My Most Memorable Haircuts I

Yesterday I asked my Facebook friends about their most memorable haircuts, either given or received, and I heard back a lot of beautiful, inspiring stories. Big hearts and so much passion. Because I tend to be long winded I thought I would jot down my own response here rather than on my own status.

I follow my gut, and a lot of times it leads me to strange places that I never would’ve imagined. A prime example is probably my most memorable haircut to date, because it was so odd and made me think a lot about hair in the populations that don’t make it to the salon regularly.

A Palestinian businessman came into the salon once at the end of my shift and I stayed to cut his hair. He had tight curls and a thick accent (I think he understood me quite well, but I had some difficulty understanding certain words from him) and just wanted his hair cut in some common American style. For men, especially curly hair, I can’t say there is one style that is suited for everyone, and while in the US a businessman with curly hair would probably cut his hair quite short, but I hate getting rid of the curl if it isn’t socially mandated.

We talked a lot about Palestine and where he currently was living, Qatar, and all the sorts of ethnic food we both like and the places we have both traveled to. He talked about how in the Middle East a man would never get his hair cut by a woman. He talked about his wife back home and what a wonderful mother she was and about his children… Which brought me to why he was in Pittsburgh. One of his sons was very ill, an illness I did not fully understand, but had multiple organs failing. They had flown 16 hours with a nurse and doctor to get to the Children’s Hospital of Pittsburgh. His wife was home with the rest of the children and pregnant with another.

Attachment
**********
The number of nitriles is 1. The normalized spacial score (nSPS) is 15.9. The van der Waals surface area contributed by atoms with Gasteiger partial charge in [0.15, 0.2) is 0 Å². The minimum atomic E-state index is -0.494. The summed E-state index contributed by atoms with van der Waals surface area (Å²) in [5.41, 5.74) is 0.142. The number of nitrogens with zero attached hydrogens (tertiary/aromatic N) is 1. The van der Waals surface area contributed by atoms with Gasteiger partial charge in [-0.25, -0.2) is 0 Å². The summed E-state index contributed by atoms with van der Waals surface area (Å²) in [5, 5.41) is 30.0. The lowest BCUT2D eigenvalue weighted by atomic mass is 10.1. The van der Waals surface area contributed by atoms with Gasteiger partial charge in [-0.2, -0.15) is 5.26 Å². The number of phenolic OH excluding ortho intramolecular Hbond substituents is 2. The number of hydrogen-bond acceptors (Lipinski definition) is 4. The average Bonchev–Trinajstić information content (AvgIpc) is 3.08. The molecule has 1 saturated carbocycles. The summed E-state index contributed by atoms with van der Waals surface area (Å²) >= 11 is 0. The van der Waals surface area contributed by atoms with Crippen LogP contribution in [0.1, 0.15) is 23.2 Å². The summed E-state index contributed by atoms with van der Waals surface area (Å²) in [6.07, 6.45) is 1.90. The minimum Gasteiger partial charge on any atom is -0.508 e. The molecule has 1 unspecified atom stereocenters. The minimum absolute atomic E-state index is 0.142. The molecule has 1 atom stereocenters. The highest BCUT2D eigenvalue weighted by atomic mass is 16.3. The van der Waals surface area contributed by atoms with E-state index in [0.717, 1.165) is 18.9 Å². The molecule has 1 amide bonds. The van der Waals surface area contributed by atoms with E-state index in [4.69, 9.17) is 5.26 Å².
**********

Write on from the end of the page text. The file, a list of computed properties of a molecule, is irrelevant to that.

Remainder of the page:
At the end of his haircut he asked me if I could cut his son’s hair. He gave me the hospital phone number and I said I could see what I could do. Long story short, a few days later, shortly before he was due to fly back to a hospital in the Middle East, I went to the Children’s Hospital and the man game down to the lobby to check me into the floor his son was on. When I got in I was a little shocked to see the five year old with a bandage wrapped completely around his abdomen. He could not talk. The father said he had been quite a talker before the illness. But he was a beautiful child… there’s just something incredible about a kid with enormous brown eyes and thick, black lashes. Gorgeous skin and rich brown hair that brushed his shoulders in the back and obscured his eyes in the front. He was watching Cars dubbed over in Arabic and rocking back and forth during the entire haircut. I reached over the bars of his bed and his father held his head still so I could cut his hair.

Kid’s cuts can be difficult, especially if the kid is strong and busy bodied like this boy. The cut was not perfect but it didn’t need to be. The fact is, five inches off and a shape cut in and the difference was remarkable. He was a beautiful boy before but after the haircut he was beginning to look healthy again. To see him play without needing to swat hair out of his face and to look at those big brown eyes without a curtain of hair in the way… It was a very profound moment for me.

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